The Martin brothers were a unique British collaborative of potters who stand above most in the art pottery movement. Although the brothers were social and aesthetic outcasts and were estranged from the Art and Crafts Movement, their work marks the highest point of Victorian art pottery. Each of the four brothers--Robert Wallace, Walter, Edwin, and Charles--had his own specialty in the London-based pottery. Wallace was the oldest brother and the group's driving force, and the pottery is best known today for his bird vessels. However, his talent for alienating potential friends and benefactors, along with Charles's mistrust of the commercial world, isolated the Martins and set them apart from their fellow ceramists and the Arts and Crafts Movement. The brothers were never fairly remunerated for their exceptional talent and salt-glaze sophistry, but their work has entered the pantheon of great ceramic art and grows more valued with time.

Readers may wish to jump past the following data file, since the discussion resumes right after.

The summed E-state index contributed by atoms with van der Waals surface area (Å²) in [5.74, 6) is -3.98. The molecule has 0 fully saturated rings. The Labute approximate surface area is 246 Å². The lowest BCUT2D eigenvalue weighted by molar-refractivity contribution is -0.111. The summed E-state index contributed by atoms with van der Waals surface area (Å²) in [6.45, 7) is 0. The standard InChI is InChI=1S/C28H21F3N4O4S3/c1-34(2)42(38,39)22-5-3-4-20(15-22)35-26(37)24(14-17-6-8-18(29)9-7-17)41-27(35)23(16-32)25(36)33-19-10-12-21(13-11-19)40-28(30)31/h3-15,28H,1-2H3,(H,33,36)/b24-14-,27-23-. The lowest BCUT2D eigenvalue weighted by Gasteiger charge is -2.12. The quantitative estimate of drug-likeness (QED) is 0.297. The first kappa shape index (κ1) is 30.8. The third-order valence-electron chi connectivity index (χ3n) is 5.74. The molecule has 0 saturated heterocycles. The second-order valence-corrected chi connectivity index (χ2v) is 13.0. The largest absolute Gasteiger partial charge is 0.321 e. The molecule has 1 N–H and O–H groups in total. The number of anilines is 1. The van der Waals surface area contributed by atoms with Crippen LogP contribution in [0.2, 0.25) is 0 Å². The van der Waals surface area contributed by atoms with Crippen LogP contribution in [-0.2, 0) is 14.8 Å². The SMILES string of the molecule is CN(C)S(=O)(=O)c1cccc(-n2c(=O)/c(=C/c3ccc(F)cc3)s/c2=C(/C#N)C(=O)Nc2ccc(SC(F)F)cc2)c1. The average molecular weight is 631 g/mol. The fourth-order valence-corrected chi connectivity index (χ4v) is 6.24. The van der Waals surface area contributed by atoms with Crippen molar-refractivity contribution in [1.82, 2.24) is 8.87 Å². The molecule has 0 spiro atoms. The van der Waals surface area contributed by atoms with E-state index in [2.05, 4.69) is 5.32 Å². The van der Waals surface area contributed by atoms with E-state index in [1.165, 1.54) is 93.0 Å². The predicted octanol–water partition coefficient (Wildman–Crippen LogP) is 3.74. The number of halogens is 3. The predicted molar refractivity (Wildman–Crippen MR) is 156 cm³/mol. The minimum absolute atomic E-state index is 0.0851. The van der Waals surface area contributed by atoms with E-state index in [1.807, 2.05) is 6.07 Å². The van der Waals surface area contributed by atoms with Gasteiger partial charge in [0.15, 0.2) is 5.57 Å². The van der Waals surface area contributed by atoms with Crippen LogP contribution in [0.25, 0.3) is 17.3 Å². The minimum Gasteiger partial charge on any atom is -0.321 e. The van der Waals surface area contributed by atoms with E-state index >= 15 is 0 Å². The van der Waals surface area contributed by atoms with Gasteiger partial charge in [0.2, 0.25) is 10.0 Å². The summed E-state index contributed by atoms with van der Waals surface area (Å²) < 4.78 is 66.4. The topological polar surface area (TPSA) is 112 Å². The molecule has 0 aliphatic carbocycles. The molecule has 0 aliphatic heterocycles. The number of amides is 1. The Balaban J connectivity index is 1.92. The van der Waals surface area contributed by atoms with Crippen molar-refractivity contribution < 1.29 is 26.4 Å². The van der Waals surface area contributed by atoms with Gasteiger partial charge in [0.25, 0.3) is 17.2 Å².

The Martin Brothers hold a great deal of interest for those attracted to sculptural and figurative ceramics. Garth Clark is an authority on their work.

Wednesday, October 21, 2009

Maps of Chinese, Japanese and SE Asia kiln sites

Here are maps of the main areas we will be looking at in Asia. The maps are a bit hard to see on the blog, so you might want to download them so as to view them better on your own computer.

Saturday, October 17, 2009

Wedgwood "Pegasus" Vase

22. England, Wedgwood, “Pegasus” vase, 1786, jasperware, John Flaxman (younger).